Women in Trades: Breaking the Stereotypes
Trades are an essential career path in society. This field is frequently dominated by men. In fact, “women only make up 5% of the skilled trades workforce.” (Skilled Trades College) Why is this? One issue faced by women in the workforce is sexism and discrimination. Women are consistently treated negatively due to societal stereotypes. Even if the bias against women is unintentional, the repercussions are obvious. Women are given less demanding, lower paying, and demeaning jobs. Additionally, women are being harassed in their jobs. Many report unwanted touching and comments from their coworkers and superiors. For women with families, access to childcare can be a big issue. Childcare is expensive, and people in trades work long and unpredictable hours. This often results in a difficult choice between work or family.
In the past, women were not given access to blue-collar careers. Realistically, it wasn’t until World War I that women took the men’s places in these careers. Once the war ended, few women kept their careers going. Then, in World War II, women were called back to the workforce to ensure the nations didn’t collapse. These women were “were early pioneers for females in the skilled trades, but most of them were only temporarily in this industry.“ (FORTIS) Again, men were prioritized and preferred for these jobs because of stereotypes. Despite this, some women decided they wanted to continue working and find a way around these biases.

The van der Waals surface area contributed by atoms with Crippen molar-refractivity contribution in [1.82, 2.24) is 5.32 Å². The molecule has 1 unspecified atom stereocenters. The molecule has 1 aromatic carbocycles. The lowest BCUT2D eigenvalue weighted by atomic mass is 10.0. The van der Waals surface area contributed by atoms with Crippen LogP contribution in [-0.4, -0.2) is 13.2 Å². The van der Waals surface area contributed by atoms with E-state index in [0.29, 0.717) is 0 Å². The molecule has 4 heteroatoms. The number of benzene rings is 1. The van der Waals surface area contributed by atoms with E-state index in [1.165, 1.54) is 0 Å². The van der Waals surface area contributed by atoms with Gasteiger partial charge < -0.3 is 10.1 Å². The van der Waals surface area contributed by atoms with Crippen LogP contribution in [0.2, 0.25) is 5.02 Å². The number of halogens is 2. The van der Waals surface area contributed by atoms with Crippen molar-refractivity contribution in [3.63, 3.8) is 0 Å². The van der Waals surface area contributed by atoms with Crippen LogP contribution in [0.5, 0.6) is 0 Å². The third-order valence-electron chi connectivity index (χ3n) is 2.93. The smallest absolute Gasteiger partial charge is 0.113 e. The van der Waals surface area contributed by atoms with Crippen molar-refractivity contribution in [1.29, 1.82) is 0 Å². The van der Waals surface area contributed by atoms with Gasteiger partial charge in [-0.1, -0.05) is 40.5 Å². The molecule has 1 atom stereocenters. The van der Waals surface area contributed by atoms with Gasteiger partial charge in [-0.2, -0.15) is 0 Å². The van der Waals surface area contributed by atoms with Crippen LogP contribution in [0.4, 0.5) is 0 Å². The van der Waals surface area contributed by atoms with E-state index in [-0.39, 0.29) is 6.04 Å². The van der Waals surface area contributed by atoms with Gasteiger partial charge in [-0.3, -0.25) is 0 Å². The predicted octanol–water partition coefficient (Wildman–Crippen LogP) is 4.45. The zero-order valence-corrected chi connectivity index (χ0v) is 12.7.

So, now what? I hope I didn’t deter you from pursuing a career in trades. In fact, I encourage you to pursue it! Change is only going to be made with continuous progress, and
willingness to challenge current biases. Canada is one of the countries that is rapidly losing their trade workforce. This presents a unique opportunity for women. You have the opportunity to make a change in the force. Also, there is a possibility of earning more money here than in a typical 9-5 job. Also, many companies are now making a distinct effort to promote diversity and inclusion, so they are looking to hire women and people of colour.
How do you get started? It is important to zero in on what specific trade interests you. You can do this by asking people in the field, taking career assessment quizzes, or by doing some research. Then look into what post-secondary school is of interest to you. It never hurts to be over-informed.
Women in trades are under-appreciated, disrespected, and underrepresented. In the present day, many women are working hard to disprove biases and shut down negative stereotypes about women. If you’re considering a blue-collar career, I wish you the best of luck and am excited to see how you change the field!